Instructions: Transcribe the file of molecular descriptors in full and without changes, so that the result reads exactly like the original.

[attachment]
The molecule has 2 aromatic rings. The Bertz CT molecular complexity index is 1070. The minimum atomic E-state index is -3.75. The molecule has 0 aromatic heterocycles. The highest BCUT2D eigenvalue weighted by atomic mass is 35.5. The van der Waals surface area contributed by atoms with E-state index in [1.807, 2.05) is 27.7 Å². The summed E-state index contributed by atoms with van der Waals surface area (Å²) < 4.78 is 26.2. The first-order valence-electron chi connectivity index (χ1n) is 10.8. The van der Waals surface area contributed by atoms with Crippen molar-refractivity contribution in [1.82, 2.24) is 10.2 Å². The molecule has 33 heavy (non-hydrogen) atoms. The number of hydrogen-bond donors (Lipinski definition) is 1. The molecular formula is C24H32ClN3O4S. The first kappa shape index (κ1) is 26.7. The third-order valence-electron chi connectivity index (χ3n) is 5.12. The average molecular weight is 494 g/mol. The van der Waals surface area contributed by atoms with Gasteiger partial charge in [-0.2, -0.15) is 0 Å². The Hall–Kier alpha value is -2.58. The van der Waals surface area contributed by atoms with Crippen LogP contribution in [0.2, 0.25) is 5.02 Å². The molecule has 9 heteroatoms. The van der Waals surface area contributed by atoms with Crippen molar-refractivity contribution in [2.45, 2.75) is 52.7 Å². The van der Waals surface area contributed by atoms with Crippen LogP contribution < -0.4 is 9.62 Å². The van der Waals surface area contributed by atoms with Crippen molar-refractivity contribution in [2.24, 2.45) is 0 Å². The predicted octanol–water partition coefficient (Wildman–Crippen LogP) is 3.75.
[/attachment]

The molecule has 2 aromatic rings. The Bertz CT molecular complexity index is 1070. The minimum atomic E-state index is -3.75. The molecule has 0 aromatic heterocycles. The highest BCUT2D eigenvalue weighted by atomic mass is 35.5. The van der Waals surface area contributed by atoms with E-state index in [1.807, 2.05) is 27.7 Å². The summed E-state index contributed by atoms with van der Waals surface area (Å²) < 4.78 is 26.2. The first-order valence-electron chi connectivity index (χ1n) is 10.8. The van der Waals surface area contributed by atoms with Crippen molar-refractivity contribution in [1.82, 2.24) is 10.2 Å². The molecule has 33 heavy (non-hydrogen) atoms. The number of hydrogen-bond donors (Lipinski definition) is 1. The molecular formula is C24H32ClN3O4S. The first kappa shape index (κ1) is 26.7. The third-order valence-electron chi connectivity index (χ3n) is 5.12. The average molecular weight is 494 g/mol. The van der Waals surface area contributed by atoms with Gasteiger partial charge in [-0.2, -0.15) is 0 Å². The Hall–Kier alpha value is -2.58. The van der Waals surface area contributed by atoms with Crippen LogP contribution in [0.2, 0.25) is 5.02 Å². The molecule has 9 heteroatoms. The van der Waals surface area contributed by atoms with Crippen molar-refractivity contribution in [2.45, 2.75) is 52.7 Å². The van der Waals surface area contributed by atoms with Crippen LogP contribution < -0.4 is 9.62 Å². The van der Waals surface area contributed by atoms with Crippen molar-refractivity contribution in [2.24, 2.45) is 0 Å². The predicted octanol–water partition coefficient (Wildman–Crippen LogP) is 3.75.